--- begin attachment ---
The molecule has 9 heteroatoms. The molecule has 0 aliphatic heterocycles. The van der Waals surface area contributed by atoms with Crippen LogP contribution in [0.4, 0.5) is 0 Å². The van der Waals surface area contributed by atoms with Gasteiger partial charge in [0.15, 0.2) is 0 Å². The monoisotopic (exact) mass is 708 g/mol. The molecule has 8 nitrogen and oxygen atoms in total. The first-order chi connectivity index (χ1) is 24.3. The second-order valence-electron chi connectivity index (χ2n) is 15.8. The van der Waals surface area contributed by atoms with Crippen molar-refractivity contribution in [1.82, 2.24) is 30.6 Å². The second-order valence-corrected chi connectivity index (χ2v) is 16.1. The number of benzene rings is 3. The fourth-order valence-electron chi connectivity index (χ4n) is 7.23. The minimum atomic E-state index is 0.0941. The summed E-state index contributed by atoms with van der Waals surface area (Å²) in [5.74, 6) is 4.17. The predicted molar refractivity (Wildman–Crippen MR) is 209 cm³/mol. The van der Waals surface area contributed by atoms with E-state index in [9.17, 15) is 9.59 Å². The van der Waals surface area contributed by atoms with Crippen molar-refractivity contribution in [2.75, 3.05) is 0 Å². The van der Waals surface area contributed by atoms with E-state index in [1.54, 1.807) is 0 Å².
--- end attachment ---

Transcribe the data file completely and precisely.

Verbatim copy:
The molecule has 9 heteroatoms. The molecule has 0 aliphatic heterocycles. The van der Waals surface area contributed by atoms with Crippen LogP contribution in [0.4, 0.5) is 0 Å². The van der Waals surface area contributed by atoms with Gasteiger partial charge in [0.15, 0.2) is 0 Å². The monoisotopic (exact) mass is 708 g/mol. The molecule has 8 nitrogen and oxygen atoms in total. The first-order chi connectivity index (χ1) is 24.3. The second-order valence-electron chi connectivity index (χ2n) is 15.8. The van der Waals surface area contributed by atoms with Crippen molar-refractivity contribution in [1.82, 2.24) is 30.6 Å². The second-order valence-corrected chi connectivity index (χ2v) is 16.1. The number of benzene rings is 3. The fourth-order valence-electron chi connectivity index (χ4n) is 7.23. The minimum atomic E-state index is 0.0941. The summed E-state index contributed by atoms with van der Waals surface area (Å²) in [5.74, 6) is 4.17. The predicted molar refractivity (Wildman–Crippen MR) is 209 cm³/mol. The van der Waals surface area contributed by atoms with E-state index in [9.17, 15) is 9.59 Å². The van der Waals surface area contributed by atoms with Crippen molar-refractivity contribution in [2.75, 3.05) is 0 Å². The van der Waals surface area contributed by atoms with E-state index in [1.54, 1.807) is 0 Å².